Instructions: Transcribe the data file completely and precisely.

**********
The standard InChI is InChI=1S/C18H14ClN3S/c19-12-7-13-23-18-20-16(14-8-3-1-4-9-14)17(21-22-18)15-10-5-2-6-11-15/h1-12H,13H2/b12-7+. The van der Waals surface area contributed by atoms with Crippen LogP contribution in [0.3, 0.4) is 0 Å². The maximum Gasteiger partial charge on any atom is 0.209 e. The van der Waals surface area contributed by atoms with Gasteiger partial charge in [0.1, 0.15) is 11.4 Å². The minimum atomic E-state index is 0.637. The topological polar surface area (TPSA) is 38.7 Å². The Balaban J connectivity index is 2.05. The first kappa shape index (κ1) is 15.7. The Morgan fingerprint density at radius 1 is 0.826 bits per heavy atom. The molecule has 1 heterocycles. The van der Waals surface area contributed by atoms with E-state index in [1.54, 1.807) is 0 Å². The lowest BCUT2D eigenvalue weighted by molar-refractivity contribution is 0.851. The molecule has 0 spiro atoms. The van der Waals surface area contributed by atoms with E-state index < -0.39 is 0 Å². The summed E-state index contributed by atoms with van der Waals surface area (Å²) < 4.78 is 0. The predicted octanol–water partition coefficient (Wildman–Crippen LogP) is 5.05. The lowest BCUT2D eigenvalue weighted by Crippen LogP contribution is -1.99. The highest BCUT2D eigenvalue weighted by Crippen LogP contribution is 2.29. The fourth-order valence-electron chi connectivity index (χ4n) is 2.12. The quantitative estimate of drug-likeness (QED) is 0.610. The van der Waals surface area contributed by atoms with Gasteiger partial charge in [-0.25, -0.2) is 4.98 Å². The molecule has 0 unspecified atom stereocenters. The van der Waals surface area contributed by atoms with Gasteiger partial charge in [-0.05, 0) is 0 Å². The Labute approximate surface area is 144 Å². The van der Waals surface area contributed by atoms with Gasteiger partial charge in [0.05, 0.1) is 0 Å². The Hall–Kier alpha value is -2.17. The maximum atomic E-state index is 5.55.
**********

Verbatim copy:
The standard InChI is InChI=1S/C18H14ClN3S/c19-12-7-13-23-18-20-16(14-8-3-1-4-9-14)17(21-22-18)15-10-5-2-6-11-15/h1-12H,13H2/b12-7+. The van der Waals surface area contributed by atoms with Crippen LogP contribution in [0.3, 0.4) is 0 Å². The maximum Gasteiger partial charge on any atom is 0.209 e. The van der Waals surface area contributed by atoms with Gasteiger partial charge in [0.1, 0.15) is 11.4 Å². The minimum atomic E-state index is 0.637. The topological polar surface area (TPSA) is 38.7 Å². The Balaban J connectivity index is 2.05. The first kappa shape index (κ1) is 15.7. The Morgan fingerprint density at radius 1 is 0.826 bits per heavy atom. The molecule has 1 heterocycles. The van der Waals surface area contributed by atoms with E-state index in [1.54, 1.807) is 0 Å². The lowest BCUT2D eigenvalue weighted by molar-refractivity contribution is 0.851. The molecule has 0 spiro atoms. The van der Waals surface area contributed by atoms with E-state index < -0.39 is 0 Å². The summed E-state index contributed by atoms with van der Waals surface area (Å²) < 4.78 is 0. The predicted octanol–water partition coefficient (Wildman–Crippen LogP) is 5.05. The lowest BCUT2D eigenvalue weighted by Crippen LogP contribution is -1.99. The highest BCUT2D eigenvalue weighted by Crippen LogP contribution is 2.29. The fourth-order valence-electron chi connectivity index (χ4n) is 2.12. The quantitative estimate of drug-likeness (QED) is 0.610. The van der Waals surface area contributed by atoms with Gasteiger partial charge in [-0.25, -0.2) is 4.98 Å². The molecule has 0 unspecified atom stereocenters. The van der Waals surface area contributed by atoms with Gasteiger partial charge in [-0.05, 0) is 0 Å². The Labute approximate surface area is 144 Å². The van der Waals surface area contributed by atoms with Gasteiger partial charge in [0.05, 0.1) is 0 Å². The Hall–Kier alpha value is -2.17. The maximum atomic E-state index is 5.55.